Figure 3. EPA, in conjunction with Rutgers University and the NJ Department of Environmental Protection, has an Autonomous Underwater Vehicle (AUV, aka the Glider) deployed off the coast of NJ (since early August) continuously monitoring ocean temperature, density, salinity, sound velocity and dissolved oxygen at different depths. The AUV's path and data are displayed at the following website: http://marine.rutgers.edu/cool/auvs/index.php?did =221&view=imagery. The plot of temperature versus time above shows that in the weeks prior to the arrival of Irene, the ocean was heavily stratified, with warm waters of 24 - 26°C (75 - 79°F, red colors) extending from the surface to a depth of 10 - 15 meters. A sharp thermocline existed at a depth of about 15 meters, and ocean temperatures were colder than 14°C (57°F, dark blue colors) below the thermocline. The strong winds and high wave action of Hurricane Irene on August 28 - 29 stirred up cold water from the depths to the surface, cooling the surface waters to 17 - 19°C (63 - 67°F). In the days since the hurricane, surface waters have begun to warm again. Thanks go to Kevin Kubik, Deputy Director of the Division of Environmental Science and Assessment for EPA Region 2, for making me aware of this data.


Figure 4. The total amount of heat energy in the ocean available to fuel a tropical cyclone, in kilojoules per square centimeter of surface area. Tropical cyclones that move over ocean areas with TCHP values in excess of 70 - 90 kJ/cm^2 commonly undergo rapid intensification. Waters that are warm to a great depth have the highest TCHP, and the Loop Current that brings warm water northwards from the Caribbean to the Gulf of Mexico usually has the highest TCHP values in the Atlantic. Currently, we have an eddy that broke off from the Loop Current earlier this summer, now located a few hundred miles south of the Louisiana coast, that also has high TCHP values. Image Credit: NOAA/AOML.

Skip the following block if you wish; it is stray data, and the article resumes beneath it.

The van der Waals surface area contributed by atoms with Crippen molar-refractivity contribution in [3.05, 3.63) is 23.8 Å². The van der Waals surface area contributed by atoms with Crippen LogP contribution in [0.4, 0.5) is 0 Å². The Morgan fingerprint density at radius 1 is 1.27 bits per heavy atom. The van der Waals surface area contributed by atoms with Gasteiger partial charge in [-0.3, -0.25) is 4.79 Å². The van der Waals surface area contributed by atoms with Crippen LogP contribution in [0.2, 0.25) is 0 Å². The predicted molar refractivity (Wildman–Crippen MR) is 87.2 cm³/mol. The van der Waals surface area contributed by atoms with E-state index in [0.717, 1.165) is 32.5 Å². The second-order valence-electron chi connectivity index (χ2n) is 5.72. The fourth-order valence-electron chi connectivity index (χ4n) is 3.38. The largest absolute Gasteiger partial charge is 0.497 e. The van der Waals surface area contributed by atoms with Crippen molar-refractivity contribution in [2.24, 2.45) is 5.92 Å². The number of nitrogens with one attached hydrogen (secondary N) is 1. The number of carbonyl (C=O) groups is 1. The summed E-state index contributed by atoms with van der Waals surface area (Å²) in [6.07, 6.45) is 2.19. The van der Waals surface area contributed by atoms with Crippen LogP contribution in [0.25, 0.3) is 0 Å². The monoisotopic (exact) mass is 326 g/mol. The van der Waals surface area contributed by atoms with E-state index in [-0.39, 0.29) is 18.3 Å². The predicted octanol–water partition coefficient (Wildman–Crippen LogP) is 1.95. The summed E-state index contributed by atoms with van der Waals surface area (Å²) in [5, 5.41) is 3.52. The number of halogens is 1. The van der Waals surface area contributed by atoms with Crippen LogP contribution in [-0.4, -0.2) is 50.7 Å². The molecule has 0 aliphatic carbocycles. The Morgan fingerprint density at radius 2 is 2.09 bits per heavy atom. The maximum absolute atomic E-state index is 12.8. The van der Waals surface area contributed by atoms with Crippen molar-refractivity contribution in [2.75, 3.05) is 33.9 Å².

Hurricane Katia
Hurricane Katia is continuing its long trek across the Atlantic Ocean today, and will not pose a danger to any land areas over the next five days. Katia is still struggling with dry air and moderate wind shear of 10 - 20 knots. Latest satellite loops show surface-based arc-shaped clouds racing to the southwest away from Katia's core, a sign that dry air is penetrating into Katia's thunderstorms and creating strong downdrafts that are robbing the storm of heat and moisture. Katia is over warm ocean waters of 28.5°C, and these waters will increase in temperature to 29°C over the next five days. Katia will pass well north of the region of cooler waters stirred up by the passage of Hurricane Irene last week.